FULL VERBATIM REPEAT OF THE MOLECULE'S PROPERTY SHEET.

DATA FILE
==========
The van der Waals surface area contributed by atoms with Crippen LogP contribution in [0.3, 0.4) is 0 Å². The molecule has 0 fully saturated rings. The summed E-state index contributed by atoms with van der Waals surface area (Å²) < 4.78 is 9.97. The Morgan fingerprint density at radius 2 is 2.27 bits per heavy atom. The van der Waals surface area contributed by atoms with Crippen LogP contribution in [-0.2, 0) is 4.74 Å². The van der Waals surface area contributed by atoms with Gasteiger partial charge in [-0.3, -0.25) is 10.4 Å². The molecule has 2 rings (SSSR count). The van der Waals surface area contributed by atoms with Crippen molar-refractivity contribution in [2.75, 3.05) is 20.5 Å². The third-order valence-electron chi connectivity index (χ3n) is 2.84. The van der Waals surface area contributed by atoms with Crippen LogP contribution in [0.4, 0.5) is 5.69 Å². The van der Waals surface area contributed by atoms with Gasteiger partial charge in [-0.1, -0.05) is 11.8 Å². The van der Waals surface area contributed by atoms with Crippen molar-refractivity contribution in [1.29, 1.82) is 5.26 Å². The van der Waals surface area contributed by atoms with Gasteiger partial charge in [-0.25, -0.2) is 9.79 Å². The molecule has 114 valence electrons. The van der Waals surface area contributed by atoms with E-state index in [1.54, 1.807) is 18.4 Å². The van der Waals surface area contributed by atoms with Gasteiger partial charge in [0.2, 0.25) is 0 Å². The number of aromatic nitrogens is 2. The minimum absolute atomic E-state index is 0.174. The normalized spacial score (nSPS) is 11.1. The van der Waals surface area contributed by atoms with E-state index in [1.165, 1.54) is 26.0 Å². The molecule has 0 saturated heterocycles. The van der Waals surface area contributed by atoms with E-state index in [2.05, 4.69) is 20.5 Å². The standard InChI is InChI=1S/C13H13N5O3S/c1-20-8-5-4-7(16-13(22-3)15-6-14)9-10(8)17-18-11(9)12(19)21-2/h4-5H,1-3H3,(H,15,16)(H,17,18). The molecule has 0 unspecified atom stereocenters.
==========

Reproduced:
The van der Waals surface area contributed by atoms with Crippen LogP contribution in [0.3, 0.4) is 0 Å². The molecule has 0 fully saturated rings. The summed E-state index contributed by atoms with van der Waals surface area (Å²) < 4.78 is 9.97. The Morgan fingerprint density at radius 2 is 2.27 bits per heavy atom. The van der Waals surface area contributed by atoms with Crippen LogP contribution in [-0.2, 0) is 4.74 Å². The van der Waals surface area contributed by atoms with Gasteiger partial charge in [-0.3, -0.25) is 10.4 Å². The molecule has 2 rings (SSSR count). The van der Waals surface area contributed by atoms with Crippen molar-refractivity contribution in [2.75, 3.05) is 20.5 Å². The third-order valence-electron chi connectivity index (χ3n) is 2.84. The van der Waals surface area contributed by atoms with Crippen LogP contribution in [0.4, 0.5) is 5.69 Å². The van der Waals surface area contributed by atoms with Gasteiger partial charge in [-0.1, -0.05) is 11.8 Å². The van der Waals surface area contributed by atoms with Crippen molar-refractivity contribution in [1.29, 1.82) is 5.26 Å². The van der Waals surface area contributed by atoms with Gasteiger partial charge in [-0.25, -0.2) is 9.79 Å². The molecule has 114 valence electrons. The van der Waals surface area contributed by atoms with E-state index in [1.54, 1.807) is 18.4 Å². The van der Waals surface area contributed by atoms with Gasteiger partial charge in [0.2, 0.25) is 0 Å². The number of aromatic nitrogens is 2. The minimum absolute atomic E-state index is 0.174. The normalized spacial score (nSPS) is 11.1. The van der Waals surface area contributed by atoms with E-state index in [1.165, 1.54) is 26.0 Å². The molecule has 0 saturated heterocycles. The van der Waals surface area contributed by atoms with E-state index in [2.05, 4.69) is 20.5 Å². The standard InChI is InChI=1S/C13H13N5O3S/c1-20-8-5-4-7(16-13(22-3)15-6-14)9-10(8)17-18-11(9)12(19)21-2/h4-5H,1-3H3,(H,15,16)(H,17,18). The molecule has 0 unspecified atom stereocenters.